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Ebola Virus

December 15, 2014

Why are we so concerned about a relatively insignificant viral infection such as Ebola? I guess the main concern comes from our American newspapers. They seem to thrive only on the fear they can pass on through the press. It seems as if much of the hysteria surrounding Ebola at this point in time is very much similar to the hysteria we saw surrounding HIV (Human Immunodeficiency Virus) infections and AIDS (Acquired Immune Deficiency Syndrome).

 

When that epidemic first began in the United States initially HIV carriers were thought to be highly contagious. As time has gone on we have found HIV to be relatively benign as a contagion.  HIV is certainly not benign when you consider the end result of this disease without treatment. The Ebola virus is part of a group of hemorrhagic viral fevers that we have known about since the mid 70s.

 

The recent outbreaks in the past year have brought renewed interest to this spectrum of illnesses. The World Health Organization is attempting to monitor incipient illnesses that have the potential to become pandemic. One of the greatest differences between the HIV epidemic and the present Ebola epidemic is the rapidity with which each illness reaches the final stages of the disease.

 

HIV proved to be a very challenging illness because many of the people carrying it were able to function as carriers for up to 10 years without showing symptoms of the illness. During this time the carriers were contagious and often did not know they were carrying an illness.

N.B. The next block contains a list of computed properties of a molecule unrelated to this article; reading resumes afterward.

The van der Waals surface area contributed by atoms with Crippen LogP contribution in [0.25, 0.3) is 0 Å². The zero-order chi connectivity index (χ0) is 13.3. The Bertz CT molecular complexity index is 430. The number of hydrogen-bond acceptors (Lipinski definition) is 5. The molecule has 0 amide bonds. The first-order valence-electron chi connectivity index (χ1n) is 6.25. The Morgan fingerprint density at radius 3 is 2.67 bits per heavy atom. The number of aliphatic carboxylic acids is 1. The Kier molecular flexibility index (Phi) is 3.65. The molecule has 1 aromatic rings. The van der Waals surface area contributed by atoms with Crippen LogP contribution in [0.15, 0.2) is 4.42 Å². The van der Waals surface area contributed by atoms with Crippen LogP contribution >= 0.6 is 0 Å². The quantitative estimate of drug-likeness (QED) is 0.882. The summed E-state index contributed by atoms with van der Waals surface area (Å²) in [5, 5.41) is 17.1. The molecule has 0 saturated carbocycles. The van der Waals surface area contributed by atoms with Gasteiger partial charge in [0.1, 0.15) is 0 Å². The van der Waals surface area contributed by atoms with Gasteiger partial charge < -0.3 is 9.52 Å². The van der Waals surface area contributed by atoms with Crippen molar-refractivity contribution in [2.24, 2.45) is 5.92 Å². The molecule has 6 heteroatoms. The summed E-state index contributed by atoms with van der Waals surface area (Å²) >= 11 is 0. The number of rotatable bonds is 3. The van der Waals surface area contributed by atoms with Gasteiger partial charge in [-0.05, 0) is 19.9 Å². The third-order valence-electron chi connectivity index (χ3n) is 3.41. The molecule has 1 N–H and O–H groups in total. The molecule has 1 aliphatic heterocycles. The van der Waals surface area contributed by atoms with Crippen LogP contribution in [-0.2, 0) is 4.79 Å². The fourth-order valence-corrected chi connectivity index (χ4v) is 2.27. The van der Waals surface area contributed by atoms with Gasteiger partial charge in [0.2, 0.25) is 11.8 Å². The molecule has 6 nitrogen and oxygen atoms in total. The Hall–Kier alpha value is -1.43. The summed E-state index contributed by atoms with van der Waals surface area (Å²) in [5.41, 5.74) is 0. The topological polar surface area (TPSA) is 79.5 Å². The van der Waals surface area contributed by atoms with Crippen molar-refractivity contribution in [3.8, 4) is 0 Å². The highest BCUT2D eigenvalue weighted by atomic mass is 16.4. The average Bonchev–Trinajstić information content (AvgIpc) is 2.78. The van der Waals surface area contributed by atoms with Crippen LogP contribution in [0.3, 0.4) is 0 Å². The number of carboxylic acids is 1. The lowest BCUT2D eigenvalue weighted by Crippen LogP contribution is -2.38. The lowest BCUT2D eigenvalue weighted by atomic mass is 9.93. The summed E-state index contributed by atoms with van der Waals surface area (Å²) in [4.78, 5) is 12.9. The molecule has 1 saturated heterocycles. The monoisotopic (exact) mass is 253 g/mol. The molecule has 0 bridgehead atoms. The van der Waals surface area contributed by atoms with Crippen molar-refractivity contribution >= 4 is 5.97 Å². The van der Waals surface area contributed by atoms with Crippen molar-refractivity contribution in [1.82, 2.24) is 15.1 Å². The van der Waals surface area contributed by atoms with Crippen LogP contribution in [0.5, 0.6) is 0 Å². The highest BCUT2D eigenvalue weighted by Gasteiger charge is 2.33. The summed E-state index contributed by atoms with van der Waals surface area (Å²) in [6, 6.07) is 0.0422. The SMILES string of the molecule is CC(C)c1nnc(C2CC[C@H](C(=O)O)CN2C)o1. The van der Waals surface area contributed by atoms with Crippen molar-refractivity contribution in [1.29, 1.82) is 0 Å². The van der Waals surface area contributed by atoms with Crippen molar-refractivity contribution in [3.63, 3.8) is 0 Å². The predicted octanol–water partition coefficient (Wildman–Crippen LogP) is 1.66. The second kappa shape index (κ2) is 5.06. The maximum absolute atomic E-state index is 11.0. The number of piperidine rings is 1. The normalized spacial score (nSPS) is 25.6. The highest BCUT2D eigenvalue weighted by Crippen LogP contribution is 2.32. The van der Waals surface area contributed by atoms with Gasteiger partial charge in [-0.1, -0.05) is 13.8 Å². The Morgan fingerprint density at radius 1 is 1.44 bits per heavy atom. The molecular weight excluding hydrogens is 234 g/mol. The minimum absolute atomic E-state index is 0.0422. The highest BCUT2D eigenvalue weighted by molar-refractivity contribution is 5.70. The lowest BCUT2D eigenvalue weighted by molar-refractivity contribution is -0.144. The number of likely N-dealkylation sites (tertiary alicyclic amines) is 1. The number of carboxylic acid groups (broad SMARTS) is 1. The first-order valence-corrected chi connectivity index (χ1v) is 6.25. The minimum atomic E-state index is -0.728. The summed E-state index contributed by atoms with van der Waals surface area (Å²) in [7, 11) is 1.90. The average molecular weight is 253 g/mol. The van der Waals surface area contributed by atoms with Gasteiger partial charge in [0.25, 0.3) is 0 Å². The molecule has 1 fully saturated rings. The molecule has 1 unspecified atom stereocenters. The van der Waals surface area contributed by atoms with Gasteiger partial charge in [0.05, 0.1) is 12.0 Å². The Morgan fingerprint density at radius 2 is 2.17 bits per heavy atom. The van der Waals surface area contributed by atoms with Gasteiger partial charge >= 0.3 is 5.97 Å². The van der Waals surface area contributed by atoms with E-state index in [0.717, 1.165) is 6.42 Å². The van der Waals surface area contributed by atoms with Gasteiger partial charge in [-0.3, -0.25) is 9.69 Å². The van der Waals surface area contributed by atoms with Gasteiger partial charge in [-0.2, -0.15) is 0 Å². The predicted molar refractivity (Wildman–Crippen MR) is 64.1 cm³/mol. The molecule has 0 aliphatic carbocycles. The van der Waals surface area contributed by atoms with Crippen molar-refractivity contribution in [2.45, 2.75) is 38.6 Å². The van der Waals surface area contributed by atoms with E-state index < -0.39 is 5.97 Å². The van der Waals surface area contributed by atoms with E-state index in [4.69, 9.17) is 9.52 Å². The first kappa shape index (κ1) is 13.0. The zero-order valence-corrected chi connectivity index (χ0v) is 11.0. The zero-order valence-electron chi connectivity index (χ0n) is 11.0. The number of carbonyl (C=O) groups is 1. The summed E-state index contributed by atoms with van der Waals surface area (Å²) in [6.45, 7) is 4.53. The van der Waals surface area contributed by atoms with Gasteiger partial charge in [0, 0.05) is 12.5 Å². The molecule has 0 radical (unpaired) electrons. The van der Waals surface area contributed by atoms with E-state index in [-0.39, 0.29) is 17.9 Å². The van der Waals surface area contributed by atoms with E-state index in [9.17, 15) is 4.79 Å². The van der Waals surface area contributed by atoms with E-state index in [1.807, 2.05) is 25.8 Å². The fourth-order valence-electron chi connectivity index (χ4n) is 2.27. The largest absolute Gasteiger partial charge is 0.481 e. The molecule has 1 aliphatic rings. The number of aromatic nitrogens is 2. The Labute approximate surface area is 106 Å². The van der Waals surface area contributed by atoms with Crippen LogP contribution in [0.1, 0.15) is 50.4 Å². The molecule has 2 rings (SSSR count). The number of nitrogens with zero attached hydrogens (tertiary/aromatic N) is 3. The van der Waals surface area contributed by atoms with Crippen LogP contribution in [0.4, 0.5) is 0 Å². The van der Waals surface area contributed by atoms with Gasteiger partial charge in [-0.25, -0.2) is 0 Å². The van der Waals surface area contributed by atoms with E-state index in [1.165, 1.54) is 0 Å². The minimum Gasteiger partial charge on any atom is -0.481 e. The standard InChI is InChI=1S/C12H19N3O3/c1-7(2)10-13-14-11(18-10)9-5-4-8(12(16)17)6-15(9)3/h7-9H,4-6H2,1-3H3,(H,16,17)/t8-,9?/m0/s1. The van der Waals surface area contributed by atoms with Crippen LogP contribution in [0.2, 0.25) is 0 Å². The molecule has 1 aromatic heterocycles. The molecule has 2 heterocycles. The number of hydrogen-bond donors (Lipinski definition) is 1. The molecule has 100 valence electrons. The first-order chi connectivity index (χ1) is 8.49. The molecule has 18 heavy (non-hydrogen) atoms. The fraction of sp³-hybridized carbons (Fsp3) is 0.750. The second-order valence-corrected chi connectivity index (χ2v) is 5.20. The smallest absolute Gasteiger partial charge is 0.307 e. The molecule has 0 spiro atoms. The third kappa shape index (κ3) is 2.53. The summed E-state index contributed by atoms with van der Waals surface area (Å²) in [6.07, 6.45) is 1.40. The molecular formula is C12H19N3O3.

The main method of HIV spread was through the population of homosexual males and it proved to be a difficult illness for an HIV positive female to pass on to her husband even through unprotected sex. However the reverse was not true. An infected male could much more easily pass this infection on to a female.

 

One plus to humanity for a disease like Ebola is the fact that it has a relatively short incubation period and kills rather rapidly. This makes the spread of this illness more difficult in a continent such as Africa where there may be significant walking distances between villages and this in itself helps contain the spread.

 

On the other hand, in urban areas with the rapid mobilization of humanity, the spread of Ebola from one side of the world to another by an asymptomatic individual can happen within hours.

 

As with all health issues, education again becomes key in preventing the spread of these semi-preventable pandemics. Education becomes very problematic in these societies where illiteracy is the norm.

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